5 Tips to Help Parents Fit Writing into a Busy Schedule

Guest post by Karen Brown Tyson, author of 
Time to Refresh:  A 21-Day Devotional to Renew Your Mind After Being Laid Off, Fired or Sidelined.  See an interview with the author on WOW!’s blog, The Muffin, here to kick off her blog tour. 

Time is precious. And no one knows this better than a parent who is a writer.  

Between your day job, potty training, homework, soccer practice, bake sales, and concerts, you want to write. But if you are like most writers, you probably have faced the “not enough time to write” moments more than once or twice.

But don’t worry. You are not alone. Lots of parent-writers feel the same way. Here are a few tips on how to find time to write while taking care of your family.

Identify the obstacles

First things first: many writers list finding time to write as one of the biggest obstacles. If you consider yourself part of this group, tackle this issue before you write. Make a list of the things preventing you from writing. Be honest. For example, every night after the children are in bed, you vow to write for one hour. Unfortunately, you end up falling asleep on the couch before you write 50 words.  

Take small steps

For each of the obstacles you identify, select one or two you would like to address. Using the previous example, it is easy to see that writing at night is not working. One small step to address this obstacle would be to move your writing time to the part of the day when you have the most energy. For example, you could get up 30 minutes earlier each day to write. If you write at the start of the day, make sure you are writing when the house is quiet and there are no distractions.  

Write in daily spurts

The thought of writing 10,000, 15,000, or 20,000 words per day can be overwhelming. Instead, think about writing within a short amount of time, like 10, 15 or 20 minutes. To determine how many words you can write within this time, set your smartphone’s timer for one minute. Using the writing prompt below, write for one minute without stopping:

Write a break-up letter to Writer’s Block, starting with, “Dear Writer’s Block, it’s time for me to say goodbye…”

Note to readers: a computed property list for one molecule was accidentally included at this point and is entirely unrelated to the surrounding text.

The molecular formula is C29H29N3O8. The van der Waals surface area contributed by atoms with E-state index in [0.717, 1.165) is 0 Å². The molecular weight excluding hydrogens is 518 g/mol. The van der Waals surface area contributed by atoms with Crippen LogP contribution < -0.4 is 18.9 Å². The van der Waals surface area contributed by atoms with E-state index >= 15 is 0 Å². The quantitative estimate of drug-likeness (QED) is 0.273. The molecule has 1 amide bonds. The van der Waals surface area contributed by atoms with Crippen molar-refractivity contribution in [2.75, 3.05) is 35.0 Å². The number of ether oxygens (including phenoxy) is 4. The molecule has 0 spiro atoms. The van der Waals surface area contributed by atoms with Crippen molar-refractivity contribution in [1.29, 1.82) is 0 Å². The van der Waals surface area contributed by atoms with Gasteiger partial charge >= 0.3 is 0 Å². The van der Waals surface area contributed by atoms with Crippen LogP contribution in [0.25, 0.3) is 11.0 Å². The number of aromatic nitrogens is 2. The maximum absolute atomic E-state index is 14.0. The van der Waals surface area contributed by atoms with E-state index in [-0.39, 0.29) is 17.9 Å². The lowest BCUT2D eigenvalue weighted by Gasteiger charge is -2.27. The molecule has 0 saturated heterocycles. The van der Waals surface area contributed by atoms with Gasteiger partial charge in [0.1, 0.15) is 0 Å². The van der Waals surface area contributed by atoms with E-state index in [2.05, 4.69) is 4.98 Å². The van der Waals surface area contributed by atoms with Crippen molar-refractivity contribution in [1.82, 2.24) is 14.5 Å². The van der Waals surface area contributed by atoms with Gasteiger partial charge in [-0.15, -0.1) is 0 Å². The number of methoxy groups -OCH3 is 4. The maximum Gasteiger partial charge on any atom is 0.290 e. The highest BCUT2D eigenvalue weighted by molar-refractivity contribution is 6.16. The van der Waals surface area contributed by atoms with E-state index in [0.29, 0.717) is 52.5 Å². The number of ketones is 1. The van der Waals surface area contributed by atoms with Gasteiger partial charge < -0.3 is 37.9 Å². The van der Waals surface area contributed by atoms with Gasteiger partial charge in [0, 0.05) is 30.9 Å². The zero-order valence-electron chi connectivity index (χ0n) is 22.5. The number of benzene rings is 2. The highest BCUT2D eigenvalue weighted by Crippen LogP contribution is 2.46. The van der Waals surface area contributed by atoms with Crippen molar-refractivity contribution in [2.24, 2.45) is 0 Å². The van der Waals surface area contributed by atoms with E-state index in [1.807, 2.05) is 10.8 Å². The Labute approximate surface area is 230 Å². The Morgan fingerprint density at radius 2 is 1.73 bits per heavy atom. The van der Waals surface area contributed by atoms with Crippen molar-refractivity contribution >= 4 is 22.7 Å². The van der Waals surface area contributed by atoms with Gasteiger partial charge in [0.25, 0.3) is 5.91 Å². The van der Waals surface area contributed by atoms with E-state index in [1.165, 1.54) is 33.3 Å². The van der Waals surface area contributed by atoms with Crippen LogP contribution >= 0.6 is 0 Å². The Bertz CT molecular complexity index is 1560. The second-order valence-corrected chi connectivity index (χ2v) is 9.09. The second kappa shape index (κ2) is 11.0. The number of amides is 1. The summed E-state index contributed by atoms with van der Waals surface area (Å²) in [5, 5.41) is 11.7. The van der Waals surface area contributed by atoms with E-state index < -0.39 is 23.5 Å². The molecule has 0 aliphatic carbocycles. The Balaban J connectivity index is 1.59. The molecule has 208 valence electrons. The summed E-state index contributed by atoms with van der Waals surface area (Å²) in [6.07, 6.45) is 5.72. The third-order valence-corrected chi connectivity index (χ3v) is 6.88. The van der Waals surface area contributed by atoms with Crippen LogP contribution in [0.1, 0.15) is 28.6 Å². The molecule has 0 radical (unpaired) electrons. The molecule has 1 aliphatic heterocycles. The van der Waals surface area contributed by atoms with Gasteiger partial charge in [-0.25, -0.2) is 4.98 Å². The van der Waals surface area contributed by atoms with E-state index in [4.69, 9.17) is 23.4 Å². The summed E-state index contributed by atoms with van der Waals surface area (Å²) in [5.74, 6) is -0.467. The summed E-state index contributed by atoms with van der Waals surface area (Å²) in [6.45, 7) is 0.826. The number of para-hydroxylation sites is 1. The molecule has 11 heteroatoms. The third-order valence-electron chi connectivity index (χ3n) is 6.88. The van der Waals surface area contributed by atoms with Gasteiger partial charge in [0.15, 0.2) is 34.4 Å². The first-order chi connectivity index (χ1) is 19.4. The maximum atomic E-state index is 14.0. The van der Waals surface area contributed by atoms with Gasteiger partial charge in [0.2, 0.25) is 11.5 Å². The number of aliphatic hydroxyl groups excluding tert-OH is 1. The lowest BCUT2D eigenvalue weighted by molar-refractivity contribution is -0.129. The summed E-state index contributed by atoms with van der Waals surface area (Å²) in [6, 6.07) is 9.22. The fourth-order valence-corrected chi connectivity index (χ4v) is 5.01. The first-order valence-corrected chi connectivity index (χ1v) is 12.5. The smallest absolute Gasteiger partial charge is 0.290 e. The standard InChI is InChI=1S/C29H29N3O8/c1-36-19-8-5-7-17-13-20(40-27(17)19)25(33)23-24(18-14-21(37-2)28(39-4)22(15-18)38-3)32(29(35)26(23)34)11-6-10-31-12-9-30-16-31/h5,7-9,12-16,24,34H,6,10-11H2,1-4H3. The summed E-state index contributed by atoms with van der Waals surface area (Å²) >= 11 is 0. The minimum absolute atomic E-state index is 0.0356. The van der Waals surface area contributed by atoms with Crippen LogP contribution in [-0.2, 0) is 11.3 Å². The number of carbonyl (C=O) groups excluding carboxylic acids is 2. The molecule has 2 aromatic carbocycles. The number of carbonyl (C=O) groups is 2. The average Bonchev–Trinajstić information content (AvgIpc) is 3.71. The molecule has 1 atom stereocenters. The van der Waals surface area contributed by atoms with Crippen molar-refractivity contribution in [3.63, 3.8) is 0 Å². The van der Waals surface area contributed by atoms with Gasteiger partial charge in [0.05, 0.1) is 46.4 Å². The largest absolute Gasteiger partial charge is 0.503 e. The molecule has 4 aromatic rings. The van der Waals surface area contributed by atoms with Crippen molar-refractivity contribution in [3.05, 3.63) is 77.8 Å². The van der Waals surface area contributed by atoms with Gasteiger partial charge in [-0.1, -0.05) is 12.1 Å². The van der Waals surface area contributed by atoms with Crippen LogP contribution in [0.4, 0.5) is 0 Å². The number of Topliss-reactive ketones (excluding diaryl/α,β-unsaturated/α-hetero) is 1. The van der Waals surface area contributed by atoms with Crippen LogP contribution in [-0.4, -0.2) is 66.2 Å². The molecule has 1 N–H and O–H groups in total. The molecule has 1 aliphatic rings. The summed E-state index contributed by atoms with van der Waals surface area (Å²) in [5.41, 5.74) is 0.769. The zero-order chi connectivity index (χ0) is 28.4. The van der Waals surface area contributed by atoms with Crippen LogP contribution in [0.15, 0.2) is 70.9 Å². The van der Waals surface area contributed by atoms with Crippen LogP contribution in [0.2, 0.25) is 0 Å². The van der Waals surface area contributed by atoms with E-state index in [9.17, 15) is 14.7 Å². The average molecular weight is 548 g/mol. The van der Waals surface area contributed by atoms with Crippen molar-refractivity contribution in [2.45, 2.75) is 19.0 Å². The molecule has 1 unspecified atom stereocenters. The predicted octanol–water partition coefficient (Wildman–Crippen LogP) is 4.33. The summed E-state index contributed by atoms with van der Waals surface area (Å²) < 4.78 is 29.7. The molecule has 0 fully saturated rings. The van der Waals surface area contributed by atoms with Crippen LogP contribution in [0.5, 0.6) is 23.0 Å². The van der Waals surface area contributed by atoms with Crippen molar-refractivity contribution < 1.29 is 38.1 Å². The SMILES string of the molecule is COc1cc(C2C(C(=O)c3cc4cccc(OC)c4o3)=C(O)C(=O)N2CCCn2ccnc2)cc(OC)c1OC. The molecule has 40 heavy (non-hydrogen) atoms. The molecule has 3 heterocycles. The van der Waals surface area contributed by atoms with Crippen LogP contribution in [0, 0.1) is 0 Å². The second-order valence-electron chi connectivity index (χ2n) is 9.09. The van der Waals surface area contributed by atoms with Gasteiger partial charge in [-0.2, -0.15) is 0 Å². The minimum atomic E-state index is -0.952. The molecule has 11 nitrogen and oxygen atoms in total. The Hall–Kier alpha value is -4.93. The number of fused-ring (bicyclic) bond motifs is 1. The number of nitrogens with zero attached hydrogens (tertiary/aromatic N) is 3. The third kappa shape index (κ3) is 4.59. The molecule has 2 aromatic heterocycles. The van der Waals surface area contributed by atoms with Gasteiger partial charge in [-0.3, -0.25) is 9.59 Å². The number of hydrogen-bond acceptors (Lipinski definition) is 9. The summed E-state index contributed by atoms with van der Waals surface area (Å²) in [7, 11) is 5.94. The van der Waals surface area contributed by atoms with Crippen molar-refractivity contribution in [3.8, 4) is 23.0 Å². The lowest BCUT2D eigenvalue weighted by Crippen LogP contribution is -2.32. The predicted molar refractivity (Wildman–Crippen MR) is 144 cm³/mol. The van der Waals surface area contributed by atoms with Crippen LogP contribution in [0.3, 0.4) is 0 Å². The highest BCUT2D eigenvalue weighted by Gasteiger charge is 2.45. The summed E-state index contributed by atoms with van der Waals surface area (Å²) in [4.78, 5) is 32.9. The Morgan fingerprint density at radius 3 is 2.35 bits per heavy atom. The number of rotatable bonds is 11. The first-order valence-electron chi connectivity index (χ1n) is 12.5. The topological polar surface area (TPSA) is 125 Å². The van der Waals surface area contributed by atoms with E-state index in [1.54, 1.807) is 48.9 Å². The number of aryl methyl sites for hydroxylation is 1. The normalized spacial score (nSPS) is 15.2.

If you wrote 50 to 100 words in one minute, you could probably write 500 to 1,000 words in 10 minutes. Now, determine how many minutes you can spare each day to write.

Karen’s book. She follows her own advice. 🙂

Create a daily work schedule

Looking at your calendar, find 10, 15, or 20 minutes each day when you can write. Schedule writing meetings. Use a shared electronic calendar to allow family members to see when you plan to write. Let your family members know you will be available after each writing meeting.

Learn to write anywhere

Train yourself to write in different environments where you have to wait. For example, if you arrive in the carpool line 15-20 minutes early each day before school ends, use that time to write. Other places to write while you wait include the doctor or dentist’s office, the car dealership during maintenance appointments, Starbuck’s during your child’s tutoring session and while your baby takes a nap.

For the parent-writer, each day can be different.  Don’t beat yourself up if some days you do not accomplish as much as other days. 

Just keep writing.

Karen Brown Tyson is the author of, Time to Refresh:  A 21-Day Devotional to Renew Your Mind After Being Laid Off, Fired or Sidelined.  Karen works online,in person, and by phone as a communication and writing coach. Karen helps her entrepreneurial clientele focus on business and nonfiction writing.

Stay tuned for my book review of Karen’s devotional, coming on December 23! 


Margo Dill (luvboxerdogs)

Luvboxerdogs is just my Wordpress name, but these posts are put up by me, Margo L. Dill. I'm a writer and an editor, and this is my site--welcome! I hope you like it and stick around to read what I have to say or even better, some of my amazing guest posters. :)

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